Fig. 8: Variation of monthly averaged Hs and Hmax

Fig. 9: Variation of monthly averaged Tmean and Tp

The main directions in terms of wave energy for whole year are N, which accounts for more than 40%, followed at some distance by NE, SW and S (Fig. 6). Further, its high wave energy potential is available during northeast monsoon season and in general the main directions in terms of wave energy are N and NE, which accounts more than 80% of the total wave energy (Fig. 7), which may be used as a reference for this area.

Fig. 8 shows monthly averaged Hs and Hmax variation. It is observed that maximum wave heights varies between 1.13 and 3.13 m and monthly mean significant wave height varies between 0.27 and 1.24 m. From this, one can see that the wave heights and stirring month in a year are not remarkably different in the Terengganu coast of Malaysia. Also it can be observed that, in general, monthly mean significant wave height is lower in the middle of the year when compared to that in the start and end of the year.

Fig. 9 shows monthly averaged Tmean and Tp variation. It is observed that the wave mean period varies between 2.76 and 5.28 sec and monthly averaged wave peak period varies between 3.94 and 8.28 sec. One can see that the wave periods and stirring month in a year are not remarkably different in the Terengganu coast of Malaysia. Also, it can be observed that, in general, monthly mean wave periods value is similar in the whole year.

CONCLUSION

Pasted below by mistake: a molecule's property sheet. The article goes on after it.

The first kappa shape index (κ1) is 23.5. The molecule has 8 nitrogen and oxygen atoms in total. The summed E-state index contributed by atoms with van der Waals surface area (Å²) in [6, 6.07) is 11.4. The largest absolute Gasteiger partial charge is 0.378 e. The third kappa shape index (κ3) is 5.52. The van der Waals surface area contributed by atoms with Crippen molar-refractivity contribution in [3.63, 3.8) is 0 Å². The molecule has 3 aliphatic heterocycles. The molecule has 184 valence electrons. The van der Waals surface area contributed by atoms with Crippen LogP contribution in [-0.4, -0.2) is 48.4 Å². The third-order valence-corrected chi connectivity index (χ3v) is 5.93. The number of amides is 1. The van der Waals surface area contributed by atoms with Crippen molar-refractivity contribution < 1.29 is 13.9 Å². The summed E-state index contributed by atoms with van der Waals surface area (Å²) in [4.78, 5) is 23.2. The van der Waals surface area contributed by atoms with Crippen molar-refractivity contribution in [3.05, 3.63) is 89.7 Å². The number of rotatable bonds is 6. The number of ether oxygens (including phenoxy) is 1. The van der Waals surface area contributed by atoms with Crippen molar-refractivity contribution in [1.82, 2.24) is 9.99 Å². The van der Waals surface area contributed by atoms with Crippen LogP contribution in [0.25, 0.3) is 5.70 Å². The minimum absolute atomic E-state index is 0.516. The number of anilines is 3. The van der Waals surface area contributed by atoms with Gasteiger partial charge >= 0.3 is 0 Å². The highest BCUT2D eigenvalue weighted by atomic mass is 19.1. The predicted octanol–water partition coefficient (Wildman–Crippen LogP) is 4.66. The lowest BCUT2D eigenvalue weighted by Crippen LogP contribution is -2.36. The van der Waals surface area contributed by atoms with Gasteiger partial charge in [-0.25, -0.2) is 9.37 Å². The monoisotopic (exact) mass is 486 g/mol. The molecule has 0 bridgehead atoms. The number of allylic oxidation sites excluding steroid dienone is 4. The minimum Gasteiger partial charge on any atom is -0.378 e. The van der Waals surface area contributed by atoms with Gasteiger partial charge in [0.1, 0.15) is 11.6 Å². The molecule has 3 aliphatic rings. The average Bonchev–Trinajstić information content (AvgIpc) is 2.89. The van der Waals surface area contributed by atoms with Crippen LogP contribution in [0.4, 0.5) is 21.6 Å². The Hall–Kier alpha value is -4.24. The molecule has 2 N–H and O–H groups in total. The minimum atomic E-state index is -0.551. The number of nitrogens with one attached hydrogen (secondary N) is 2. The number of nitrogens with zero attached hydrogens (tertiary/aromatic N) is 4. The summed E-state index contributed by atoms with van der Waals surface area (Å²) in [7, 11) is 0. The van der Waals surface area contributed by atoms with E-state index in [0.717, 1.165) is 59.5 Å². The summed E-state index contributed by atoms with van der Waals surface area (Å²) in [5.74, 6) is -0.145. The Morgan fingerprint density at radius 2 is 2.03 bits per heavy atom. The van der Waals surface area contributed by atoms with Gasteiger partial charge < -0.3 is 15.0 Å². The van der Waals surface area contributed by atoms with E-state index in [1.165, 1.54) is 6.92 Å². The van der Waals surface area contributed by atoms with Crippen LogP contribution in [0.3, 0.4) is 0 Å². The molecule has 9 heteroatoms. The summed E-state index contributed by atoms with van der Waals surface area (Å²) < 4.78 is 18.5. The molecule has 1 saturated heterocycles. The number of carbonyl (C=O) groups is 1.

Wave energy has a number of significant advantages with respect to other renewable energy sources-predictability, abundance, high load factor and low environmental impact, among others. Its late beginning relative to other green energy sources is down to the technological challenges that it poses. In addition to developing commercially viable wave energy converters, the resource characterization is a crucial point towards the exploitation of wave energy. Wave power along the Terengganu coast of Malaysia was analyzed at a time scale of months to examine the seasonal dependencies. The area of interest is the Terengganu coast of Malaysia. The study was based on two-hourly data collected from wave measurement stations covering the period from January 1998 to August 2009. These investigations show that the Terengganu coast of Malaysia could provide a source of low wave power. The wave climate in the Terengganu coast is among the harsh in Malaysia. The total wave energy density was found to be 17700 kWh m-1 in an average year, whereas the average wave power density varied between 0.15-6.49 kW m-1.